Accordingly, there is a considerable opportunity in developing DSSCs containing sensitizers able to enhance cell transparency, but also filter incident light, allowing plant growth and electricity generation at the same time. Despite that, to date only two reports have appeared on the preparation of new sensitizers for semitransparent DSSCs for greenhouse integration, describing, respectively, two simple derivatives of the well-known Ru-based dye N719[thin space (1/6-em)]33 and a series of diketopyrrolopyrrole-derived organic dyes.34 In both cases, promising optical properties but relatively low power conversion efficiencies (≤2.24%) were reported.

Among the huge number of organic compounds successfully applied as sensitizers in DSSCs, D–π–A architectures, in which a donor group (D) is connected to an acceptor/anchoring group (A) through a conjugated bridge (π), offer many advantages, in particular allow an easy and fine tuning of the spectral and electrochemical properties by simple modification of the D, π and A moieties.35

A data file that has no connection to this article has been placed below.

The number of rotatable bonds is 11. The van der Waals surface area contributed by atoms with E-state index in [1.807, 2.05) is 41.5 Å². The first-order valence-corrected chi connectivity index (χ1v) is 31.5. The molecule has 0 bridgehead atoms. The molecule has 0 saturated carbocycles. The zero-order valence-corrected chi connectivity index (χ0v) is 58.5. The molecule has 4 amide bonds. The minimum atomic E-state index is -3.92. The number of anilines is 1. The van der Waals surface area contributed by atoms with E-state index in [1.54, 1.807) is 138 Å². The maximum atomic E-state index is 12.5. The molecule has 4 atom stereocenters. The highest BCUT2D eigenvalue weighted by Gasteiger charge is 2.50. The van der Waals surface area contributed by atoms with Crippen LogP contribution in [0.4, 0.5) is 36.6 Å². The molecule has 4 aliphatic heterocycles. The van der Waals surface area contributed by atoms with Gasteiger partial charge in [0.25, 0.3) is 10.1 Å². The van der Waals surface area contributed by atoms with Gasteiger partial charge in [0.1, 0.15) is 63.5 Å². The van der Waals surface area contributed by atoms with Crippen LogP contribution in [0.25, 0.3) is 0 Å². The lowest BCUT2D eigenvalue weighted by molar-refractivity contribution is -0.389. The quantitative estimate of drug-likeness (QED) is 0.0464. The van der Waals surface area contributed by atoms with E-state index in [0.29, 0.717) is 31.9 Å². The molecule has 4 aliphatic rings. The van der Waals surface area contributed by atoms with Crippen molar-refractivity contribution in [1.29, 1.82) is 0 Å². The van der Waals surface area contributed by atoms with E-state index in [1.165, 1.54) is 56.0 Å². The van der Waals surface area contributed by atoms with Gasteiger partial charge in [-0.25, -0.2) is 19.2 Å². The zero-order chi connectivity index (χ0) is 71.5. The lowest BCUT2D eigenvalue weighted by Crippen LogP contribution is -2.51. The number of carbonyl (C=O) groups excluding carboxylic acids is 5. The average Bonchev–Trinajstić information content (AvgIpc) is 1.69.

In recent years, we have been engaged in the design and synthesis of D–π–A dyes for DSSCs, and devised a new family of thiazolo[5,4-d]thiazole-based dyes (TTZ3–7) displaying broad and intense absorption spectra in the visible region, with exceptional molar absorptivities up to 9.67 × 104 M−1 cm−1, especially suitable for the fabrication of thin layer devices. The best sensitizer was dye TTZ5 (Fig. 1) which could be used to build dye-sensitized solar cells with good power conversion efficiencies (up to 7.71%) and stability.36–38

image file: d0se00124d-f1.tif
Fig. 1 Structure of parent sensitizer TTZ5 and of the new dyes TTZ8–12 studied in this work.